Shohei Ohtani Progressing Toward 2025 Return to Pitching

Shohei Ohtani

Getty Dodgers two-way superstar Shohei Ohtani

Shohei Ohtani might be willing to settle in as a full-time outfielder, but the two-way superstar isn’t preparing for that reality.

Ohtani met with the media on Monday, May 27 in New York before rain spoiled the Dodgers’ Memorial Day game against the New York Mets and provided an update on his progress as he eyes a return to the mound in 2025.

Through translator Will Ireton, Ohtani said he has been throwing since the Dodgers returned from South Korea in March.’ s Jose Toribio reports that Ohtani is now throwing from about 60 feet. He’s even hit 80 mph in his last couple sessions, which have gone around “60 or 70 throws.”

“Just continuing to increase the distance and the pitches, and just seeing where that goes,” Ohtani said, per Toribio. “I’m not quite sure how far I’m gonna go out there, but that’s the progression.”

Toribio added that the Dodgers and Ohtani will not rush him back as a pitcher in 2024. That plan should stick even if the Dodgers make a deep playoff run.

Ohtani has not pitched since August 2023, when he suffered a torn ligament in his right elbow — the same injury that often leads to Tommy John surgery. He already underwent the procedure in 2018.

Ohtani underwent another surgery to repair the ligament in September, but it’s not clear what the nature of the procedure was.

“I had a procedure done on my elbow earlier this morning and everything went very well,” Ohtani said in a statement at the time. “I will work as hard as I can and do my best to come back on the diamond stronger than ever.”

Shohei Ohtani is Putting Up MVP Numbers…Again

Ohtani has won two of the last three American League MVP awards, and a move to the National League has not kept him from posting eye-popping statistics. Through 53 games, he is the NL leader in batting average (.336), slugging percentage (.621), and OPS (1.024).

It’s not out of the question that Ohtani, a player who has etched his name in the Major League record books routinely since coming to the United States in 2018, could do so again by becoming the first player to ever win AL MVP and NL MVP in consecutive years. Frank Robinson is the only player to ever win the honor in both leagues, doing so in 1961 and 1966.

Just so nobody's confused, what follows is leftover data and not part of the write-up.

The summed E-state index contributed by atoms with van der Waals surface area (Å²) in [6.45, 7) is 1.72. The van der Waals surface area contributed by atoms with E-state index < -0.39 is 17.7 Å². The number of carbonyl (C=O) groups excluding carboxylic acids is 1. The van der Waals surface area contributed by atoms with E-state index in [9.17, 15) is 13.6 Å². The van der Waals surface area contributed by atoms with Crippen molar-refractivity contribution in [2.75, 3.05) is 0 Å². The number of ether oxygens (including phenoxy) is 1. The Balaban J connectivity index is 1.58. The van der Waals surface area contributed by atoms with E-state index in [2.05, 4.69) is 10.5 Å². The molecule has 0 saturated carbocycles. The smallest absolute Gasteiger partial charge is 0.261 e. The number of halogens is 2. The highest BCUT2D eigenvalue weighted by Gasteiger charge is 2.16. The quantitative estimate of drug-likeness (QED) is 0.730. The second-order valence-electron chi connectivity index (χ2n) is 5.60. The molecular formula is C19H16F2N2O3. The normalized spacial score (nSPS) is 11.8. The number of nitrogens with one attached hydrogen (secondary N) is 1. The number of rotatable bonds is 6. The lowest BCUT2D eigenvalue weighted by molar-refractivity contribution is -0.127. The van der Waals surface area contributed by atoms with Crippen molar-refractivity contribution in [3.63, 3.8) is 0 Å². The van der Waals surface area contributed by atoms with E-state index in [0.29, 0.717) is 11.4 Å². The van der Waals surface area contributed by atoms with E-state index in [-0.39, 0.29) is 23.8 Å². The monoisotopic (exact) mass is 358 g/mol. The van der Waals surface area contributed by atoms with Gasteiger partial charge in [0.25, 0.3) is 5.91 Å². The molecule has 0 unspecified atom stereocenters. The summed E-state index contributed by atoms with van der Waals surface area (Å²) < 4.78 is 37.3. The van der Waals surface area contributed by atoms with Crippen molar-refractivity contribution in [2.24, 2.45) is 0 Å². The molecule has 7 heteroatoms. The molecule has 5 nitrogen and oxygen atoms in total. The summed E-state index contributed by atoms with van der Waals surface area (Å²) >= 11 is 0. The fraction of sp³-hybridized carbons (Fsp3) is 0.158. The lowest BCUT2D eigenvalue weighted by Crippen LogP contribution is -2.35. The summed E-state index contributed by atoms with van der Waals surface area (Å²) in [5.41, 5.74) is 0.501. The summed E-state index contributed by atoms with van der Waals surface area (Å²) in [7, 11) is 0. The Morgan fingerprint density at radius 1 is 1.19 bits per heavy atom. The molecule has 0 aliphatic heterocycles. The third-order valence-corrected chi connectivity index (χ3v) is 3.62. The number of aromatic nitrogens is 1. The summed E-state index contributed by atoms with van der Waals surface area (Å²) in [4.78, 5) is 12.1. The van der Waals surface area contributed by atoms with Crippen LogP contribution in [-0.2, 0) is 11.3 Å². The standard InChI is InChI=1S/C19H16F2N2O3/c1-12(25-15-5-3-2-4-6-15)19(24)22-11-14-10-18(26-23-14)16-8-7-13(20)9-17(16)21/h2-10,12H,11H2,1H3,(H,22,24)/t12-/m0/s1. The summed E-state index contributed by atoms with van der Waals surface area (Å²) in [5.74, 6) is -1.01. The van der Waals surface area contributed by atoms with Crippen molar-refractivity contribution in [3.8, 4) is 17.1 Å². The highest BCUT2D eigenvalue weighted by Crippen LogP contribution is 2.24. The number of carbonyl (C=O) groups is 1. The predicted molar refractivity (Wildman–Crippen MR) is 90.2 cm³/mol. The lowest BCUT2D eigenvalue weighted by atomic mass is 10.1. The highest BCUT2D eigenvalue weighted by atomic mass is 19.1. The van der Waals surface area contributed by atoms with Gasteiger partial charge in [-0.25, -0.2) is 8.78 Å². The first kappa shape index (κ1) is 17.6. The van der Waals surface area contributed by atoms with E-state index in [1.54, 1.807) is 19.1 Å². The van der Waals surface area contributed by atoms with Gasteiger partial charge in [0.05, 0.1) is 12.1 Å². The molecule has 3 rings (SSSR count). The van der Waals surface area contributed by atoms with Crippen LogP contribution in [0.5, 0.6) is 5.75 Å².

And that’s with Ohtani only performing as a hitter. In addition to not pitching, the Dodgers have kept him out of the outfield, only penciling him in as designated hitter this season.

Eyes on the Big Picture

Ohtani signed a 10-year, $700 million contract with the Dodgers in the offseason, which is backloaded to pay him the bulk of that money beginning in 2034. He revealed in an interview with GQ Japan that he intends to play out all 10 years of that deal, taking him through his age 38 season.

With all the money that Los Angeles has committed to Ohtani, the team will be cautious. His agent, Naz Balelo, said at the time of his surgery that the procedure was done with “a heavy emphasis on the big picture” of his career, according to Brent Maguire of

His team shares that sentiment. Bob Nightengale of USA Today reported earlier in May that it’s possible the Dodgers will eventually ask Ohtani to only concentrate on hitting.

“If the Los Angeles Dodgers ask Shohei Ohtani to give up pitching and be an everyday outfielder in the future, two persons familiar with Ohtani’s thinking say he’d likely be amenable,” Nightengale wrote.

Ohtani indicated on Monday, however, that he is looking forward to getting back out on the mound.

“I think any starting pitcher can tell you that there’s a little bit of nervousness going into a game you start,” Ohtani said. “In a sense, I do miss that kind of atmosphere. But right now I’m really just focusing on progressing every day, really focusing on that.”

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